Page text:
Hacking, Picking, Harking and Co.: Lessons from the Replication Crisis in Psychology

Mayer, Boris (4 February 2019). Hacking, Picking, Harking and Co.: Lessons from the Replication Crisis in Psychology (Unpublished). In: Retreat of the Interfaculty Research Cooperation (IRC) "Decoding Sleep". University of Bern. 04.02.2019.

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The talk focuses on statistical aspects of the so-called 'replication crisis' that has concerned psychology in recent years. Specifically, the role of questionable research practices like p-hacking, cherry picking, and HARKing (Hypothesizing After Results are Known) is illustrated. Furthermore, I demonstrate that underpowered studies not only have a low likelihood of finding an existing effect, but also contribute to a higher rate of false positives across a large number of studies. Recently, Nelson, Simmons, and Simonsohn (2018) argued that rather than focusing on the problems uncovered by the systematic (and often unsuccessful) replications of psychological experiments in recent years, the emphasis should now be on the methodological improvements that emerged as a response to this crisis, including the preregistration of studies, the sharing of data and materials as well as full disclosure with respect to statistical analyses and variables.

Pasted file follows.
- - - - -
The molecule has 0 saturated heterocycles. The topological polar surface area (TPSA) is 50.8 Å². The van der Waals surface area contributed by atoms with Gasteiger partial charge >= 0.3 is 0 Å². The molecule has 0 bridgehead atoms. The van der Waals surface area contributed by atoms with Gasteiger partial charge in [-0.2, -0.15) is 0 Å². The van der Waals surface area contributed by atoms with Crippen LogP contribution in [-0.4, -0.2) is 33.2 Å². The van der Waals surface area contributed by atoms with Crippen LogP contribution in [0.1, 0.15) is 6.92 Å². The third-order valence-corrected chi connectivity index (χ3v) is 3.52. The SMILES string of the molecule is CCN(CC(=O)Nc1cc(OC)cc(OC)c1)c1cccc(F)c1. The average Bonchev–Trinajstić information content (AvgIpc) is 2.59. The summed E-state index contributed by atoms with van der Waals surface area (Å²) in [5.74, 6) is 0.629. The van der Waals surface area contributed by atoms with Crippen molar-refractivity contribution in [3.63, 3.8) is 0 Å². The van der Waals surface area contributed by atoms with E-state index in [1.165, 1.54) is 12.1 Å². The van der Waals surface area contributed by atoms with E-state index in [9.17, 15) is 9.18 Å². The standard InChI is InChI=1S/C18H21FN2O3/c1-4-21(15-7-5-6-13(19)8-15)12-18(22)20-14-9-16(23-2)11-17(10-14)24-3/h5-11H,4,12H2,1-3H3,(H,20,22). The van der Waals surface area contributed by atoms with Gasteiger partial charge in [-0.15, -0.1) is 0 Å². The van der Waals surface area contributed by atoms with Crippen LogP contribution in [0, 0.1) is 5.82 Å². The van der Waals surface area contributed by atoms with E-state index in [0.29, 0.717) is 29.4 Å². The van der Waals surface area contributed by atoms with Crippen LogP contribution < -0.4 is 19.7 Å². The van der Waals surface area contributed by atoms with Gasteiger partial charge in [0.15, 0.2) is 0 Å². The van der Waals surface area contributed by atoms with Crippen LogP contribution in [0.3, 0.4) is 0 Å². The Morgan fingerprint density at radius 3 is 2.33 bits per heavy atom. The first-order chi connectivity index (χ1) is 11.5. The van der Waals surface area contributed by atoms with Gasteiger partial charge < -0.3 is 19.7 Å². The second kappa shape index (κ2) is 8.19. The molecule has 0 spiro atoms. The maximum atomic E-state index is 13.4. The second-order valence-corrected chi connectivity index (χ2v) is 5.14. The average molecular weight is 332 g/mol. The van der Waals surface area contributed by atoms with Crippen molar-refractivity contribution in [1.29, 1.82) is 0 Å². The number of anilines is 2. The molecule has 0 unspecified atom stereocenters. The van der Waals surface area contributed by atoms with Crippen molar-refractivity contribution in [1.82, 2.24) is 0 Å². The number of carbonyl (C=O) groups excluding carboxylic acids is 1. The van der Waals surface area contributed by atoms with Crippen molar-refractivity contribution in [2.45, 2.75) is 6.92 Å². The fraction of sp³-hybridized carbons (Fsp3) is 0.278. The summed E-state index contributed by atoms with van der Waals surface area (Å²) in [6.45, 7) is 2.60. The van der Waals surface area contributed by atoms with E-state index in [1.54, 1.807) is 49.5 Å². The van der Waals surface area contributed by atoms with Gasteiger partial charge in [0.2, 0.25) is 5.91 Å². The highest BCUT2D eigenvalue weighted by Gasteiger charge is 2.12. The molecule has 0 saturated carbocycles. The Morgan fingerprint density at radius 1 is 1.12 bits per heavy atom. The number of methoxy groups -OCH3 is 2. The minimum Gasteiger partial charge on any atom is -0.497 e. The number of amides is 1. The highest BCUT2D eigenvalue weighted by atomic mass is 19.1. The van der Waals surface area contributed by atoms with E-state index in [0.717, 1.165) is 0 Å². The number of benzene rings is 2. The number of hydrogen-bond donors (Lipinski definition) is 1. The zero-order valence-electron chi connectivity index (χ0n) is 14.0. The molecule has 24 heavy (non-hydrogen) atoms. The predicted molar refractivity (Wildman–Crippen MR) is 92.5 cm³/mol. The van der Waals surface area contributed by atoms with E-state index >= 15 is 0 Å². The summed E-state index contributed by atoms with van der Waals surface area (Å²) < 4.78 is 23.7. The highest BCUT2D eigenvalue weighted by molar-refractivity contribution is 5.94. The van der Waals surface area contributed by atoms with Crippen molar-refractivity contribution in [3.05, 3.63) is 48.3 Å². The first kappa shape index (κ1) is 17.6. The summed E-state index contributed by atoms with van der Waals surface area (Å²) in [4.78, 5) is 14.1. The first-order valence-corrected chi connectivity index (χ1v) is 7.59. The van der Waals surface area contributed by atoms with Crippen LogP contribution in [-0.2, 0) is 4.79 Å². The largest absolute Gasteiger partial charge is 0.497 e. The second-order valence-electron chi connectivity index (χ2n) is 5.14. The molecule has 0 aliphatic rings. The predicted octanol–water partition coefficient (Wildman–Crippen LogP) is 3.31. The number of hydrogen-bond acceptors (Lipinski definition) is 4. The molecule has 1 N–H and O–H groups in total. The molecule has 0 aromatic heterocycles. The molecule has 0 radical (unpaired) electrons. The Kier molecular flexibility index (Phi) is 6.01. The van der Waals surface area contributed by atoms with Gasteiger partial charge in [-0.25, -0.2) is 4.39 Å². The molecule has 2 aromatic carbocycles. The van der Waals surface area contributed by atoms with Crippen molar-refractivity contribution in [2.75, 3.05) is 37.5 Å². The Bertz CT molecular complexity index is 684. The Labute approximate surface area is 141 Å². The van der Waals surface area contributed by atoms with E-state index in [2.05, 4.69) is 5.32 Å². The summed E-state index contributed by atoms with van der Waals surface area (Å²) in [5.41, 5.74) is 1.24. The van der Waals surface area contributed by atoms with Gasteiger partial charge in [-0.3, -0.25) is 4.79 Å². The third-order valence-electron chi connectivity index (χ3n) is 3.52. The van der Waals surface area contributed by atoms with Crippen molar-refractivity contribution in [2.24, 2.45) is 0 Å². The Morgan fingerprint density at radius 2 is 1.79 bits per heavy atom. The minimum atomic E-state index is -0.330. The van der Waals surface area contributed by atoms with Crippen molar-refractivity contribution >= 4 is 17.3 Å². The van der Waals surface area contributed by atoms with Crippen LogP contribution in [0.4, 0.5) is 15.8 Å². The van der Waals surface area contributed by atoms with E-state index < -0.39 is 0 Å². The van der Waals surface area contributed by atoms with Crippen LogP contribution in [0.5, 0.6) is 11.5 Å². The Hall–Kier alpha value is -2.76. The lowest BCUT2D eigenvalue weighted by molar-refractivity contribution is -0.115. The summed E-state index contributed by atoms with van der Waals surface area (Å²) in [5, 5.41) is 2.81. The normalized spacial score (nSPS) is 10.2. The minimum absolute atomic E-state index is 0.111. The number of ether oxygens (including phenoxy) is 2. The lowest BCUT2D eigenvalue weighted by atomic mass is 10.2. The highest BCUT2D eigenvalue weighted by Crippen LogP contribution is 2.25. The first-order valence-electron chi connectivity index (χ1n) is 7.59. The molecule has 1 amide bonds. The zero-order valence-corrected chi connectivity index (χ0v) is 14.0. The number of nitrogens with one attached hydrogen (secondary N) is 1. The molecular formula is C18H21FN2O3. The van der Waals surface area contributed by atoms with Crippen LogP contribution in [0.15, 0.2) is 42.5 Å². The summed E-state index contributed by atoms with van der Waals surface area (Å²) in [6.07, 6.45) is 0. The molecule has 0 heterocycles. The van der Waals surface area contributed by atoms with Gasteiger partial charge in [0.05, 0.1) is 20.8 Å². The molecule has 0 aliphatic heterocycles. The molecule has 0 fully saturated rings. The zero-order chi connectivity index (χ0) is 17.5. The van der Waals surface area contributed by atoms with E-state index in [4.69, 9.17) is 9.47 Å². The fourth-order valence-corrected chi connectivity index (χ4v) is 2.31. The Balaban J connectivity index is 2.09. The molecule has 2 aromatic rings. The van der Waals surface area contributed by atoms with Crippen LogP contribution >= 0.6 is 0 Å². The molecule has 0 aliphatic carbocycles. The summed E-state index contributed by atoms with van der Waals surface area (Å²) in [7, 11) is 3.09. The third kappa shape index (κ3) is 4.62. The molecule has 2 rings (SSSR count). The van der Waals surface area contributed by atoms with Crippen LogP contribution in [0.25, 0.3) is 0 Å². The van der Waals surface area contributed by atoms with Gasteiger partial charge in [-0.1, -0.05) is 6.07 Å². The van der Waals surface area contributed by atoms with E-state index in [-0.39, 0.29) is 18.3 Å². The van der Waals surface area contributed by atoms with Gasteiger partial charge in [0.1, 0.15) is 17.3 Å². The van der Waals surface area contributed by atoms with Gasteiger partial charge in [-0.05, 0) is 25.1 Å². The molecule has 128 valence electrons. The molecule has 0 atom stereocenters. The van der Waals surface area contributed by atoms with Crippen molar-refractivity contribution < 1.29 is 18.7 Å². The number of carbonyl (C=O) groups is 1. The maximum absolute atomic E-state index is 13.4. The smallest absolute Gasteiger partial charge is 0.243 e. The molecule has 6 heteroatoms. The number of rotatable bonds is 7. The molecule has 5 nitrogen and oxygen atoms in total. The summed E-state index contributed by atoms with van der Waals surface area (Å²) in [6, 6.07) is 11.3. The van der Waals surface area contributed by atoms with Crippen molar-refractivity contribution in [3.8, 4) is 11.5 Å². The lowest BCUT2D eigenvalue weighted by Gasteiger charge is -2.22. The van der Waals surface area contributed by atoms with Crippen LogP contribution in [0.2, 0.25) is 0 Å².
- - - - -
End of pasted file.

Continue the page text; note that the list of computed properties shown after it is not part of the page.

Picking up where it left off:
Item Type:

Conference or Workshop Item (Speech)


07 Faculty of Human Sciences > Institute of Psychology > Cognitive Psychology, Perception and Methodology

UniBE Contributor:

Mayer, Boris


100 Philosophy > 150 Psychology




Boris Mayer

Date Deposited:

23 May 2019 17:24

Last Modified:

22 Oct 2019 17:31





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